Linux has a tweakable knob called laptop_mode which is meant as an energy saving tool for laptop users on battery: it basically says “try not to touch the disk for X minutes at a time, unless you really need to, and once you do, do everything that you’ve been piling up all at once”. It’s great for laptop users, and doubly so for things like my huge laptop with two 7200RPM HDDs. Seriously.
Now, there are two things that mean you “really need to” hit the disc: reading data that isn’t already cached (duh), and the fsync() and fdatasync() calls. The latter are requests by an application to ensure that all of the data written to far has hit the disc, and they cause the disk to spin up in laptop mode.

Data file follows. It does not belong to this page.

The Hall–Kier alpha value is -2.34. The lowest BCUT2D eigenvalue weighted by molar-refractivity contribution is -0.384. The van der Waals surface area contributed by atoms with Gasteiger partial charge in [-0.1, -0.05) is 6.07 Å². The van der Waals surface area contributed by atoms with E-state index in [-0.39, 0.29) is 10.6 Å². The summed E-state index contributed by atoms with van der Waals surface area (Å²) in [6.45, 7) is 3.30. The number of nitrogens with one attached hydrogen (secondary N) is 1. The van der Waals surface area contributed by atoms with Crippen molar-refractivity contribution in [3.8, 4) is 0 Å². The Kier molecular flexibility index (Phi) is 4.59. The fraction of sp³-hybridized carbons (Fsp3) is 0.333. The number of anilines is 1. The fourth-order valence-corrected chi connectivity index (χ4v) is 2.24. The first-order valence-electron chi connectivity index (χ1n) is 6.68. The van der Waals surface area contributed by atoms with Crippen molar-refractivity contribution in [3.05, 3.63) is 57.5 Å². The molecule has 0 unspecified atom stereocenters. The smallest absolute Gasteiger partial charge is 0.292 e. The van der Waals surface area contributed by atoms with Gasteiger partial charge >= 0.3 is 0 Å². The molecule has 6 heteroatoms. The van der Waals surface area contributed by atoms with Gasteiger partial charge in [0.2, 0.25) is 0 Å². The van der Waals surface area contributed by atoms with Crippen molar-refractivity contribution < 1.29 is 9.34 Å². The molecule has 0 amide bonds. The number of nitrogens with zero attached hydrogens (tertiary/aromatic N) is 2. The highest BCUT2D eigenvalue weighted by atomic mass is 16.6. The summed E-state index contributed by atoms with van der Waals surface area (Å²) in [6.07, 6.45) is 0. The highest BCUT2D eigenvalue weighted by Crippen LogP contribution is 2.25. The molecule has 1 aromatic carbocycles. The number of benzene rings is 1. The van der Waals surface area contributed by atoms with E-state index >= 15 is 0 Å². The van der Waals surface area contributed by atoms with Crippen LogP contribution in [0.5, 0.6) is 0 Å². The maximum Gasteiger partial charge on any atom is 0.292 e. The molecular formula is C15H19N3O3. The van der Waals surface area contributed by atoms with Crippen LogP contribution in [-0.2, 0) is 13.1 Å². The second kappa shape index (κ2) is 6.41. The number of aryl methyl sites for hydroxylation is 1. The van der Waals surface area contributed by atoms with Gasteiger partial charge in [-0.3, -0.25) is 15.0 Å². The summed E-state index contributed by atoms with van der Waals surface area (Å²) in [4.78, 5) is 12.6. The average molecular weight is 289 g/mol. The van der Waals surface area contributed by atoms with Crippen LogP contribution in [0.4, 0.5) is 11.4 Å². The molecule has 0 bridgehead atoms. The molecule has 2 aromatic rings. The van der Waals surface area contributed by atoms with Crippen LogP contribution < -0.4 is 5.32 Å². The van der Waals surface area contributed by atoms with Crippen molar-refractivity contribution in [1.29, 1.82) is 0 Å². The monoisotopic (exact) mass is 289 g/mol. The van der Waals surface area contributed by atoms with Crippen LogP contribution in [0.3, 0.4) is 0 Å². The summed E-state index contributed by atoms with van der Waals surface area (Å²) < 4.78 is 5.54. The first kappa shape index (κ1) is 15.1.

Unfortunately, Firefox has a habit of randomly issuing fdatasync() calls. It does this as part of the SQLite backend for its various databases (especially places.sqlite), in order to avoid data corruption. Now, data corruption isn’t terribly likely on a laptop with a battery (which is essentially a built-in UPS), so this is a terrible annoyance with little benefit anyway. There has been talk about this problem, but apparently it’s still around (and the toolkit.storage.synchronous about:config property didn’t work for me). Most of the reports appear to claim that this happens while browsing, but I’ve seen it happen periodically even when Firefox is left idle. Maybe it’s caused by some extension or AJAX webapp? Who knows.